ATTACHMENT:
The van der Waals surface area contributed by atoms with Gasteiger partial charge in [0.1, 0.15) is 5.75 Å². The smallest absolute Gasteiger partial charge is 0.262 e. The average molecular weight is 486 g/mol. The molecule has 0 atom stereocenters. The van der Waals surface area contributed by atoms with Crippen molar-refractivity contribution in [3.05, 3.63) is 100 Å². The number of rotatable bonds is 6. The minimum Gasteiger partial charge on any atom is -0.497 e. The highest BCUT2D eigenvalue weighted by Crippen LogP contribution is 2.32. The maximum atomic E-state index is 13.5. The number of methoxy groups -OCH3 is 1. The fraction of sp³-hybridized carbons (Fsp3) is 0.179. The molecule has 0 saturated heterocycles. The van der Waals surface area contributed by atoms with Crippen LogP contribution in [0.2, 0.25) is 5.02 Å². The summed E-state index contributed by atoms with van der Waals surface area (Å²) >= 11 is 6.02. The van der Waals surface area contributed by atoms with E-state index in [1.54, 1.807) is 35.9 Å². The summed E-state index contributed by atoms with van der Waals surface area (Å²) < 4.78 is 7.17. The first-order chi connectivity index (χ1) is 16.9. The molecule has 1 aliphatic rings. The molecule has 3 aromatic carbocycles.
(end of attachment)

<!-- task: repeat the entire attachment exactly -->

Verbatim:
The van der Waals surface area contributed by atoms with Gasteiger partial charge in [0.1, 0.15) is 5.75 Å². The smallest absolute Gasteiger partial charge is 0.262 e. The average molecular weight is 486 g/mol. The molecule has 0 atom stereocenters. The van der Waals surface area contributed by atoms with Crippen molar-refractivity contribution in [3.05, 3.63) is 100 Å². The number of rotatable bonds is 6. The minimum Gasteiger partial charge on any atom is -0.497 e. The highest BCUT2D eigenvalue weighted by Crippen LogP contribution is 2.32. The maximum atomic E-state index is 13.5. The number of methoxy groups -OCH3 is 1. The fraction of sp³-hybridized carbons (Fsp3) is 0.179. The molecule has 0 saturated heterocycles. The van der Waals surface area contributed by atoms with Crippen LogP contribution in [0.2, 0.25) is 5.02 Å². The summed E-state index contributed by atoms with van der Waals surface area (Å²) >= 11 is 6.02. The van der Waals surface area contributed by atoms with E-state index in [1.54, 1.807) is 35.9 Å². The summed E-state index contributed by atoms with van der Waals surface area (Å²) < 4.78 is 7.17. The first-order chi connectivity index (χ1) is 16.9. The molecule has 1 aliphatic rings. The molecule has 3 aromatic carbocycles.